An Icelandic Family Farm Finds Roots in Their Traditions

It’s a beautiful mid-September day. The sun is not covered by clouds, the biting winds have the mercy to cease once every half hour or so, and I am on the bumpiest ride of my life with a growing herd of me-ing companions. (My fellow tractor rider, Þuríður Kristjana Þorbergsdóttir, informs me that in Iceland sheep “me” instead of “ba.”)

I came to Glaesibaer farm in Sauðárkrókur, a town in northern Iceland, with my co-worker, videographer Gabriella Garcia-Pardo, to help make a video for National Geographic News about Göngur, which is the annual herding of horses and sheep back to the farm after their freerange summer mountain grazing. I, however, had not ridden a horse since I was 14, when I earned the nickname “Poofy Eyes.” Turns out I’m allergic. So the wise people of Glaesibaer offered me an alternative mode of transportation for the herding—the sheep tractor.

When someone invites you into their tradition they usually brief you on it beforehand, which is good. Otherwise I might have been foolish enough to forego the tractor to attempt the 10-hour horseback ride. But even if you’re given a play-by-play, you can’t know how something feels until you’re in it. And did I ever have a full-sensory experience that day—I acquired bruises from the tractor, tasted celebratory lamb’s leg with pepper sauce, and witnessed more adults wearing sweaters of the same pattern (called Lopapeysa) than I had thought was possible.

Part of what’s special about the Göngur is that it’s not just one farm bringing home their horses, but the whole community. The atmosphere is celebratory in that unique way where people who know each other well are working together towards a common goal. That said, it also felt like a special day for the family at Glaesibaer—They had three generations present. The grandfather, Freidrick Stefansson, has been riding in Göngur for over half a century.

This family’s traditions, I discovered, are rooted in practicality and performed in sync with the rhythms of the environment. From my perspective as an urban American, that’s rare. I wanted to see more, so I decided to come back to Glaesibaer a few weeks later to spend more time witnessing those rhythms.

When I returned, about 20 sheep had just been slaughtered. It’s something they do in the fall. Most of the meat is sold, but some is kept for the family. They use every part of the animal: the skin, the head, the heart. Ragneiheidor Erla Bjornsdottir, Freidrick’s wife, uses the fat to make sausage that she serves to her family (she has 11 grandchildren) through the biting days of winter.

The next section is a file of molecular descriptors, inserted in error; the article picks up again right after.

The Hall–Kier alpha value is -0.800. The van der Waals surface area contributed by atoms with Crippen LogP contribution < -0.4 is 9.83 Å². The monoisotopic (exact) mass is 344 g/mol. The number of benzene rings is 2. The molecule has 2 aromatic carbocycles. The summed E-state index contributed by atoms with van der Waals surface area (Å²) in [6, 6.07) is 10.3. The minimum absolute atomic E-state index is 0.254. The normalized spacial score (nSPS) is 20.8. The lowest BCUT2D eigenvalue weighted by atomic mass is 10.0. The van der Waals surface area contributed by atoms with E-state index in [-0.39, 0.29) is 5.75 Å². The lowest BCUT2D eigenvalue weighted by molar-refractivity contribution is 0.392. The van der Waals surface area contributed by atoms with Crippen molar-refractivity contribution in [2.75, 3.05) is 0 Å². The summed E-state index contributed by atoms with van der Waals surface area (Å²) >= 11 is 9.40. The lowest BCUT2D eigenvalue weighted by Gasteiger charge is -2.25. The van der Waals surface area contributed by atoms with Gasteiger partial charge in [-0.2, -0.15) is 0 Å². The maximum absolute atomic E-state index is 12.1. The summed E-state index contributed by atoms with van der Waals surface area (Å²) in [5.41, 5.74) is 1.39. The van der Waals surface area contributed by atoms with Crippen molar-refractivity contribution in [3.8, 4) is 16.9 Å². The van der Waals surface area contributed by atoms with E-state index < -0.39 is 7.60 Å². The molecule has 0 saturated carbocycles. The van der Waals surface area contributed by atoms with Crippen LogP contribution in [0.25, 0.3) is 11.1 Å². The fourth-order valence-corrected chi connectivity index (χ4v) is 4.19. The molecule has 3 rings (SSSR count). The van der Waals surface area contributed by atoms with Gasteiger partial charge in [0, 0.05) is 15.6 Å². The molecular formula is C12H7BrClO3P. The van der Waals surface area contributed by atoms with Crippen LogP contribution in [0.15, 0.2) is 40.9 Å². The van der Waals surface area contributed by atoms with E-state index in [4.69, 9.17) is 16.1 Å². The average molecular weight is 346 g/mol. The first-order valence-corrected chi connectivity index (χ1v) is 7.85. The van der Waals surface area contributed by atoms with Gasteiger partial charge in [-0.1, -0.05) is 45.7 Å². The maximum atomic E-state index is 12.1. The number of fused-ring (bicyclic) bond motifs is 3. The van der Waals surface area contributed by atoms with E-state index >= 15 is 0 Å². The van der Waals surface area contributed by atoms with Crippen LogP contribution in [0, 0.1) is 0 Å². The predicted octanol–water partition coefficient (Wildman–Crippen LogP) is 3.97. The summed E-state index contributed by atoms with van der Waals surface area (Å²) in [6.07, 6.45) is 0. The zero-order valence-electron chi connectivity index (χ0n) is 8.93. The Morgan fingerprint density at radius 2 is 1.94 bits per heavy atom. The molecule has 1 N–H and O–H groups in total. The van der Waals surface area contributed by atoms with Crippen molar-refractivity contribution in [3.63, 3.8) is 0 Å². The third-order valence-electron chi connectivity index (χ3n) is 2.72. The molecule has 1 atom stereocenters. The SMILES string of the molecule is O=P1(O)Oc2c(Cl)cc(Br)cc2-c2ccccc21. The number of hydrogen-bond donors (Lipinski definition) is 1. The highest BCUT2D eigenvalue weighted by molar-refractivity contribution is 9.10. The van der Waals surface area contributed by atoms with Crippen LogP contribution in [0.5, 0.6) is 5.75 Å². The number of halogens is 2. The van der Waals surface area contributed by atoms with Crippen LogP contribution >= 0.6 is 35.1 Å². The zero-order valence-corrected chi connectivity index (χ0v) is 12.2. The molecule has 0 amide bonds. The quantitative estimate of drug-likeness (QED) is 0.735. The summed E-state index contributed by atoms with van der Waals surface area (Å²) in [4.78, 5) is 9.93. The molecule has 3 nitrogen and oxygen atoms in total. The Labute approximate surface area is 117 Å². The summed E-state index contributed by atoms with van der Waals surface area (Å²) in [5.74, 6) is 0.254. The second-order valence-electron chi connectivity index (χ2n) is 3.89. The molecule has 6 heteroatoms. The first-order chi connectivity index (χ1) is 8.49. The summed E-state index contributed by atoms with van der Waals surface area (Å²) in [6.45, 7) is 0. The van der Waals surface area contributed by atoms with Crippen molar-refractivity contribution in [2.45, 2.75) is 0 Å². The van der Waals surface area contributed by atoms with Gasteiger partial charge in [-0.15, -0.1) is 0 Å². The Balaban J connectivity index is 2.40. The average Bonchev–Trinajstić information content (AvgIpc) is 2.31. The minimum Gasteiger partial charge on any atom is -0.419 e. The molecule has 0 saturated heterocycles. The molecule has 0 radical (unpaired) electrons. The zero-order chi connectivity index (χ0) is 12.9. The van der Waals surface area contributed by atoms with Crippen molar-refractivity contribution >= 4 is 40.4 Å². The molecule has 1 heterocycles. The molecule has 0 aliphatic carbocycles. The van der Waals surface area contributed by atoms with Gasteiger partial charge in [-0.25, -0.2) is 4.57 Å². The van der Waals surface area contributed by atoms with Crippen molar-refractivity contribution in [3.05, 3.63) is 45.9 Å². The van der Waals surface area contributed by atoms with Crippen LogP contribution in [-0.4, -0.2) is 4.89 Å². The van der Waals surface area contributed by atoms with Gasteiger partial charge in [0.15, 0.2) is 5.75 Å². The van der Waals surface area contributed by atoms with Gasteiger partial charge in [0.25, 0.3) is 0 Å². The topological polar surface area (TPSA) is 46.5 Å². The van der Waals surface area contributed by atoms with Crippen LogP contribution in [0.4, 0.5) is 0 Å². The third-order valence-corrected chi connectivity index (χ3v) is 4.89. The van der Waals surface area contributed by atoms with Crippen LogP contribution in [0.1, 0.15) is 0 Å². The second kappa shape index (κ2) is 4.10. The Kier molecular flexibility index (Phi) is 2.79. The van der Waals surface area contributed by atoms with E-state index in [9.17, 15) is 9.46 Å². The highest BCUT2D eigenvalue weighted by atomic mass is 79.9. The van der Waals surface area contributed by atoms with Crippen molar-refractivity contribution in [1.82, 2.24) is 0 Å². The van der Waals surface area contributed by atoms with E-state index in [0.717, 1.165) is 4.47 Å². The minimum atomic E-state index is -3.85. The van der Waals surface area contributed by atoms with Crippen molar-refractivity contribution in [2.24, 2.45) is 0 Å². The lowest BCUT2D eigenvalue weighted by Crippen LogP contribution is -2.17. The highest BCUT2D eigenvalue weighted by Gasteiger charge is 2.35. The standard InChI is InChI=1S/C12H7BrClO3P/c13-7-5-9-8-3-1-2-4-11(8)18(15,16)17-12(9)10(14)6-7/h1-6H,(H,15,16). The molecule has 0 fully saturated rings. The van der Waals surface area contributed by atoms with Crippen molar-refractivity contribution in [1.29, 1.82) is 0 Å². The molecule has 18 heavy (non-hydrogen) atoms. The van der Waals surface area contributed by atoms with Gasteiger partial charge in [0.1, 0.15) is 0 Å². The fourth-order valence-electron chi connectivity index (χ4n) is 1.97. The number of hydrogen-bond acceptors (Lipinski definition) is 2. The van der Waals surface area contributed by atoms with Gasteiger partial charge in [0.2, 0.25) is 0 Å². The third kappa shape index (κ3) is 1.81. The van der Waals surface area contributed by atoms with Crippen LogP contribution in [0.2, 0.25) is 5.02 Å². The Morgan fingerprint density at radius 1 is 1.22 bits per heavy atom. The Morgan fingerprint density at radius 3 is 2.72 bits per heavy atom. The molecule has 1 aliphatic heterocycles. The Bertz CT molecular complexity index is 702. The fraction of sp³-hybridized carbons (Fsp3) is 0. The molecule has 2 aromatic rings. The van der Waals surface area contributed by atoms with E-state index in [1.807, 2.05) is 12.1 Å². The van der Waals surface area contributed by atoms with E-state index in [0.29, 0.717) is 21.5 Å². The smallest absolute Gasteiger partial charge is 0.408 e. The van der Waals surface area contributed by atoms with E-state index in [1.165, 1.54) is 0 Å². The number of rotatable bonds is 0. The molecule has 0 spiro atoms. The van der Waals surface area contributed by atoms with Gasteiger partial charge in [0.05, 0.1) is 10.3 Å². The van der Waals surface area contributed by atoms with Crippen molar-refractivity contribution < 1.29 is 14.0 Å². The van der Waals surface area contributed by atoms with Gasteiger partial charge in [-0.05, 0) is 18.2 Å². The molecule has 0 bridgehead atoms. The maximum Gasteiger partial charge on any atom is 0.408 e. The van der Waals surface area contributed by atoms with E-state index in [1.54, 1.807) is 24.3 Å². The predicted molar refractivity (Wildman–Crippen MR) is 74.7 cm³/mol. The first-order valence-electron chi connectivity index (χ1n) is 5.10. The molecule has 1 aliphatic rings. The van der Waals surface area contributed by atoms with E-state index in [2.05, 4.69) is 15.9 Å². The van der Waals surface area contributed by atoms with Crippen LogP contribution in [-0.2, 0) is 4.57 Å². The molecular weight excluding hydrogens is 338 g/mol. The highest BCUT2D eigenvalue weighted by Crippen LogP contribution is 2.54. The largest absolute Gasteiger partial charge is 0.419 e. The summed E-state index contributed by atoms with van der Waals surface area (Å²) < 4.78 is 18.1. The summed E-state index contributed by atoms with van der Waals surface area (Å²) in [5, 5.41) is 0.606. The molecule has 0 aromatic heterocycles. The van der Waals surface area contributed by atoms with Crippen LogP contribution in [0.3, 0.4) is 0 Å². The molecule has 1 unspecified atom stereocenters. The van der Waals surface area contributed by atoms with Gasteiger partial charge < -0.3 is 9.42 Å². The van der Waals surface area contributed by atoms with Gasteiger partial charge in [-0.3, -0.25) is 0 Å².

One morning at 7:00 am, Helgi, one of their family friends, knocked on my window, gave me some galoshes, and we took to the nearby lake in a red canoe. The sky felt thicker than normal as it sprinkled us with light rain. Helgi’s actions were so repetitive—the oars dipping into the water, his hands pulling us across the surface as he tugged the submerged net, stopping to cut out a fish caught in the green webbing. Repeated 73 times, it was hypnotic. He does it every day.

And then there was the predictable chorus of the clinking dishes each day around noon and six, as the family reunited at the table after they’d completed their various tasks. There was always, always coffee served with a pitcher of milk from a neighbor’s farm and quiet conversation that was consistently peppered with laughter.

When I first arrived in Iceland, Ragneighdor Erla Bjronsdottir, who shares a name with her grandmother and is one of the 11 grandchildren of Glaesibaer, told me that a popular Icelandic poet, Einar Benediktsson, is known for saying that the lack of trees in Iceland doesn’t matter because they make up for it with their knowledge of their family trees. It’s true that Icelanders value their lineage. But beyond that it seems that many Icelanders see themselves as being a part of the landscape.

And so I was reminded, on a little farm in Sauðárkrókur, that by following the lead of the land—by shoeing horses and making sausage—ordinary tasks, it seems, can become traditions that ultimately remind us of our place in a larger and ongoing narrative.

*****
Becky Harlan is an assistant photo editor working for the digital side of National Geographic. See more of her work on her website and follow her on Instagram.

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